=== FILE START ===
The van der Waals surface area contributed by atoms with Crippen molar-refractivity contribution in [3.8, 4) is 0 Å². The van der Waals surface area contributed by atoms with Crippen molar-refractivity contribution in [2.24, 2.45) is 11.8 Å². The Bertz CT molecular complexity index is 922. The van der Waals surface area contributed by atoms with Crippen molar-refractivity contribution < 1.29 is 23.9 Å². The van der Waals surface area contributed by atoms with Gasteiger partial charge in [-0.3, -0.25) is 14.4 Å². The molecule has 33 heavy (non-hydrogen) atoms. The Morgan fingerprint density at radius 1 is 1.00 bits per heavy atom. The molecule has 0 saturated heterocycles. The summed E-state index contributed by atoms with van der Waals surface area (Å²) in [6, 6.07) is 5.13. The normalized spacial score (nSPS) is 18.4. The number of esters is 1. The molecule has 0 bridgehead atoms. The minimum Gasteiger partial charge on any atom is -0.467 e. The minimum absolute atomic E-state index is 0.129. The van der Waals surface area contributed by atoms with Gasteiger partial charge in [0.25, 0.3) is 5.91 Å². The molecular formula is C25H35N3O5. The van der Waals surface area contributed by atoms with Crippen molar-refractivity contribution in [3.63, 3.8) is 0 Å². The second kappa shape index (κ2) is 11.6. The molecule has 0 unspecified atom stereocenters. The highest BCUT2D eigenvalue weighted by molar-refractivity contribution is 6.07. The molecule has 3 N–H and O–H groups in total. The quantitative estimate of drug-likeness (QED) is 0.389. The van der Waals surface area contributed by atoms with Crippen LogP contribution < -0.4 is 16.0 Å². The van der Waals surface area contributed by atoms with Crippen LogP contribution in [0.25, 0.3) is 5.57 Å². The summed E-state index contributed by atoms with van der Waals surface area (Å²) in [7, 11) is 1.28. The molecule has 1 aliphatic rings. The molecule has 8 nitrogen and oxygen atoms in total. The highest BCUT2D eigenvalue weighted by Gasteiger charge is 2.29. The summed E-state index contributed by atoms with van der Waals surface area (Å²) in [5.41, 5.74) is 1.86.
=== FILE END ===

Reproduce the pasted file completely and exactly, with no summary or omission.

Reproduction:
The van der Waals surface area contributed by atoms with Crippen molar-refractivity contribution in [3.8, 4) is 0 Å². The van der Waals surface area contributed by atoms with Crippen molar-refractivity contribution in [2.24, 2.45) is 11.8 Å². The Bertz CT molecular complexity index is 922. The van der Waals surface area contributed by atoms with Crippen molar-refractivity contribution < 1.29 is 23.9 Å². The van der Waals surface area contributed by atoms with Gasteiger partial charge in [-0.3, -0.25) is 14.4 Å². The molecule has 33 heavy (non-hydrogen) atoms. The Morgan fingerprint density at radius 1 is 1.00 bits per heavy atom. The molecule has 0 saturated heterocycles. The summed E-state index contributed by atoms with van der Waals surface area (Å²) in [6, 6.07) is 5.13. The normalized spacial score (nSPS) is 18.4. The number of esters is 1. The molecule has 0 bridgehead atoms. The minimum Gasteiger partial charge on any atom is -0.467 e. The minimum absolute atomic E-state index is 0.129. The van der Waals surface area contributed by atoms with Gasteiger partial charge in [0.25, 0.3) is 5.91 Å². The molecular formula is C25H35N3O5. The van der Waals surface area contributed by atoms with Crippen molar-refractivity contribution in [3.63, 3.8) is 0 Å². The second kappa shape index (κ2) is 11.6. The molecule has 0 unspecified atom stereocenters. The highest BCUT2D eigenvalue weighted by molar-refractivity contribution is 6.07. The molecule has 3 N–H and O–H groups in total. The quantitative estimate of drug-likeness (QED) is 0.389. The van der Waals surface area contributed by atoms with Crippen LogP contribution < -0.4 is 16.0 Å². The van der Waals surface area contributed by atoms with Crippen LogP contribution in [0.25, 0.3) is 5.57 Å². The summed E-state index contributed by atoms with van der Waals surface area (Å²) in [7, 11) is 1.28. The molecule has 1 aliphatic rings. The molecule has 8 nitrogen and oxygen atoms in total. The highest BCUT2D eigenvalue weighted by Gasteiger charge is 2.29. The summed E-state index contributed by atoms with van der Waals surface area (Å²) in [5.41, 5.74) is 1.86.